Inquiry hears claims of council bullying and doctoring of slug photo

Inquiry hears claims of council bullying and doctoring of slug photo

08/25/2021

A whistleblower has accused a council in Melbourne’s south-east of operating “under a culture of corruption and bullying” over its role in the shutdown of a catering company accused of infecting an elderly woman with listeria.

The former environmental health inspector detailed an incident in which she observed a colleague at Greater Dandenong Council editing a photo that depicted a slug in the kitchen, which the caterer alleges was planted by the council worker to justify closing it for a month in February 2019.

The offending slug, which the caterer claims was planted in his kitchen as part of a targeted attack.

In the most telling development of the “slug gate” controversy that caused I Cook Foods in Dandenong to allegedly lose millions of dollars in revenue, the chair of the parliamentary inquiry, Reason Party MP Fiona Patten, said: “We’ve all become quite confident that [that photo] was doctored.”

The allegations of evidence tampering come as police continue to investigate the I Cook Foods closure.

A spokeswoman for Dandenong Council said it “vehemently denies what is alleged and looks forward to being able to refute that allegation when it presents to the parliamentary committee next week”.

I Cook Foods was closed in February 2019 after 86-year-old Jean Painter died while a patient at Knox Private Hospital having been diagnosed with listeriosis. Signing off on the shutdown, Brett Sutton, who at the time was acting chief health officer, said the infection was linked to sandwiches provided by I Cook Foods.

I Cook Foods caters for hospitals, aged care homes and Meals on Wheels.

Owner Ian Cook denies the claims and is suing Dandenong Council and the Health Department for more than $50 million in damages.

Kim Rogerson, an environmental health officer with Dandenong Council until 2019, told the inquiry on Wednesday that she had been pressured by the authority into amending her reports to portray I Cook Foods as an unsanitary workplace.

She said images taken in the kitchen were taken out of context to justify 96 criminal charges against the caterer, for example, photographing broken equipment set to be thrown out then falsely claiming it was in use. The 96 charges were later dropped.

Since 2019 Mr Cook has claimed that Dandenong Council targeted his business because the council and chief executive, John Bennie, were stakeholders in a rival catering company in the area, Community Chef.

Claiming the slug was planted, Mr Cook has cited CCTV images showing council worker Elizabeth Garlick standing for 17 seconds in the corner of the kitchen where the slug was later photographed.

Backing up this claim, Ms Rogerson told the inquiry she was two metres away from Ms Garlick’s desk when she began editing an image of the slug to remove traces of the tissue paper that it had allegedly been carried in.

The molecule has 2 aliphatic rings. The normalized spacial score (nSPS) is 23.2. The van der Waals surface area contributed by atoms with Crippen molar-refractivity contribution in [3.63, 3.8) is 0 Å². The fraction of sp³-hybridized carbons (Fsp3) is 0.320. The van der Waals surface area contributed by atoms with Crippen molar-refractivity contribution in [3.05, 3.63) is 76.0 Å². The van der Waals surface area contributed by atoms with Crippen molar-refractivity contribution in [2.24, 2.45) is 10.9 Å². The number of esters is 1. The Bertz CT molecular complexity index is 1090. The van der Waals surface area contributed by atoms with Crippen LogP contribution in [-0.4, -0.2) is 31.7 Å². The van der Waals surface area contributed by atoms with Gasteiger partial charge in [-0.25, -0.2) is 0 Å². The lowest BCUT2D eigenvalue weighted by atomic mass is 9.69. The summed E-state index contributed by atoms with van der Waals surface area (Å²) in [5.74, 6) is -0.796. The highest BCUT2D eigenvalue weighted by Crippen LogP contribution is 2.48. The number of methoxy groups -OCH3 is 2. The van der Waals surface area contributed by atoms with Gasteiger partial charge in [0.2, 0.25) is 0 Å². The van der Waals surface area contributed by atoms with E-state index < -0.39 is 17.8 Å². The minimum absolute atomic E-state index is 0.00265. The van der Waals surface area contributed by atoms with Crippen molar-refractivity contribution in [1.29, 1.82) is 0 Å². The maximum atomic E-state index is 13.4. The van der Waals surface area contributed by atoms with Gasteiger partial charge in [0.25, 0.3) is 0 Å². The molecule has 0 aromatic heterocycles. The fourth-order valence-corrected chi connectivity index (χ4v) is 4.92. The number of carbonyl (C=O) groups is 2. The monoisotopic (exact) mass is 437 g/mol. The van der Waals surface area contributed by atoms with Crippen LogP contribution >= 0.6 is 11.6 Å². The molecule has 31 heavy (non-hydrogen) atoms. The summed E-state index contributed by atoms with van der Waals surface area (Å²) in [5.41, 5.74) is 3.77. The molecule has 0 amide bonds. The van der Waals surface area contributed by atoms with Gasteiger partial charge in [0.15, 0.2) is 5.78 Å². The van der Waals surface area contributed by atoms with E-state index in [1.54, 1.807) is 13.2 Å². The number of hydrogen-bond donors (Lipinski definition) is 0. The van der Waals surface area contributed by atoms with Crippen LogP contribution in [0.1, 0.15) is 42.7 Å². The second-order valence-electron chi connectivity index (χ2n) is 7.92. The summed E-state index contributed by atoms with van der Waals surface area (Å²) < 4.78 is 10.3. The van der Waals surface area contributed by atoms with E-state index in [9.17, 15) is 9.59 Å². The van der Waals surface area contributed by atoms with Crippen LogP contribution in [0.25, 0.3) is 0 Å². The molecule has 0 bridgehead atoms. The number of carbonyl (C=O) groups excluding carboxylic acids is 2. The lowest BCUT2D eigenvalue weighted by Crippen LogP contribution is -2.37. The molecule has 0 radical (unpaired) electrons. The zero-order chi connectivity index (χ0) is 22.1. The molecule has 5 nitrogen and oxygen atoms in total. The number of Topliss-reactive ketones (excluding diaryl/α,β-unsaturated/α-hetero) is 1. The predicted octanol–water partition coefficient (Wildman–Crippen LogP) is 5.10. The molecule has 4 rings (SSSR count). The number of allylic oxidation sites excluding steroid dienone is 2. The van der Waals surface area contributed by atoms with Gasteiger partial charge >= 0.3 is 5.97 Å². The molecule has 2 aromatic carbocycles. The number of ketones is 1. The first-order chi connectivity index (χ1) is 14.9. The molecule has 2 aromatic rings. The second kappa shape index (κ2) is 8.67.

Ms Rogerson noticed a red circle around the tissue paper, “which I believed to be some kind of cropping tool”. When she asked what they were doing, another council worker responded “just cleaning it up”.

Ms Rogerson said: “I have been away from the City of Greater Dandenong for over two years now, and only now do I feel safe to say that Dandenong Council operates under a culture of corruption and bullying.”

In further evidence that casts doubt on the justification for closing the caterer, the food auditor tasked with inspecting Knox Private Hospital told the inquiry he was “unequivocally certain the patient did not eat sandwiches prepared by I Cook Foods”.

Former Knox Council employee Ray Christy said six caterers supplied food to the hospital kitchen, yet only one was investigated. He detailed those findings in a report to the Health Department hours before it shut down I Cook Foods.

Mr Christy said he was prevented from garnering key evidence such as Ms Painter’s four-day food history or samples from the kitchen, and questioned why she was the only one to have contracted listeriosis considering I Cook Foods supplied pre-packaged food in batches.

“You would think that the same batch of ham would be in every sandwich, not just the one, and it would be distributed to a lot of patients in a hospital ward,” he said.

Labor MP Tien Kieu asked Mr Cook about samples from his kitchen that discovered four strains of listeria, including one closely linked to the patient’s death. Mr Cook replied that two strains of listeria had been detected, both in externally supplied meats.

The inquiry will continue next week when Dandenong Council employees give evidence.

Professor Sutton could also be asked to front the inquiry again.

A Department of Health spokesperson said: “This matter is currently before the parliamentary inquiry and it would be inappropriate for the department to comment before the inquiry’s second sitting day on [September 1], when the department will appear.”

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